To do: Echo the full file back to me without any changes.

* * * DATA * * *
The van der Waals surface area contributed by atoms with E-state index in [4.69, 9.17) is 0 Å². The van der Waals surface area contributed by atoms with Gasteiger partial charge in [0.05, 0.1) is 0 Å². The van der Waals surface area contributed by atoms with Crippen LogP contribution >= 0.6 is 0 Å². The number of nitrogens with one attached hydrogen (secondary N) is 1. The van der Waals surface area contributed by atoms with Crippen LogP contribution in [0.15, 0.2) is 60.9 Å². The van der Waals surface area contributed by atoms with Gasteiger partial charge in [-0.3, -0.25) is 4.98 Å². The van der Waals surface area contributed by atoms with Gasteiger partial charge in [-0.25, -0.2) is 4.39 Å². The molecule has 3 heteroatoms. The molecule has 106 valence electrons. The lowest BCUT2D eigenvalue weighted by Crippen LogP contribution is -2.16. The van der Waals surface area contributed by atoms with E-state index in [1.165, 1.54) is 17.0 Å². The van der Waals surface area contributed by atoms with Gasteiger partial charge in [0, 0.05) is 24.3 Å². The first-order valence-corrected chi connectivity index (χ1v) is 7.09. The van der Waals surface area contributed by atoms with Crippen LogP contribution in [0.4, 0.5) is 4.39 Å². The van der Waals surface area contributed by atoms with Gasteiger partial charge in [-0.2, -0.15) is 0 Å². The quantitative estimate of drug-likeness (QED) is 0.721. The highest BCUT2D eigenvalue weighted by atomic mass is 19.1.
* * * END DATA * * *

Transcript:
The van der Waals surface area contributed by atoms with E-state index in [4.69, 9.17) is 0 Å². The van der Waals surface area contributed by atoms with Gasteiger partial charge in [0.05, 0.1) is 0 Å². The van der Waals surface area contributed by atoms with Crippen LogP contribution >= 0.6 is 0 Å². The number of nitrogens with one attached hydrogen (secondary N) is 1. The van der Waals surface area contributed by atoms with Crippen LogP contribution in [0.15, 0.2) is 60.9 Å². The van der Waals surface area contributed by atoms with Gasteiger partial charge in [-0.3, -0.25) is 4.98 Å². The van der Waals surface area contributed by atoms with Gasteiger partial charge in [-0.25, -0.2) is 4.39 Å². The molecule has 3 heteroatoms. The molecule has 106 valence electrons. The lowest BCUT2D eigenvalue weighted by Crippen LogP contribution is -2.16. The van der Waals surface area contributed by atoms with E-state index in [1.165, 1.54) is 17.0 Å². The van der Waals surface area contributed by atoms with Gasteiger partial charge in [0, 0.05) is 24.3 Å². The first-order valence-corrected chi connectivity index (χ1v) is 7.09. The van der Waals surface area contributed by atoms with Crippen LogP contribution in [0.4, 0.5) is 4.39 Å². The van der Waals surface area contributed by atoms with Gasteiger partial charge in [-0.2, -0.15) is 0 Å². The quantitative estimate of drug-likeness (QED) is 0.721. The highest BCUT2D eigenvalue weighted by atomic mass is 19.1.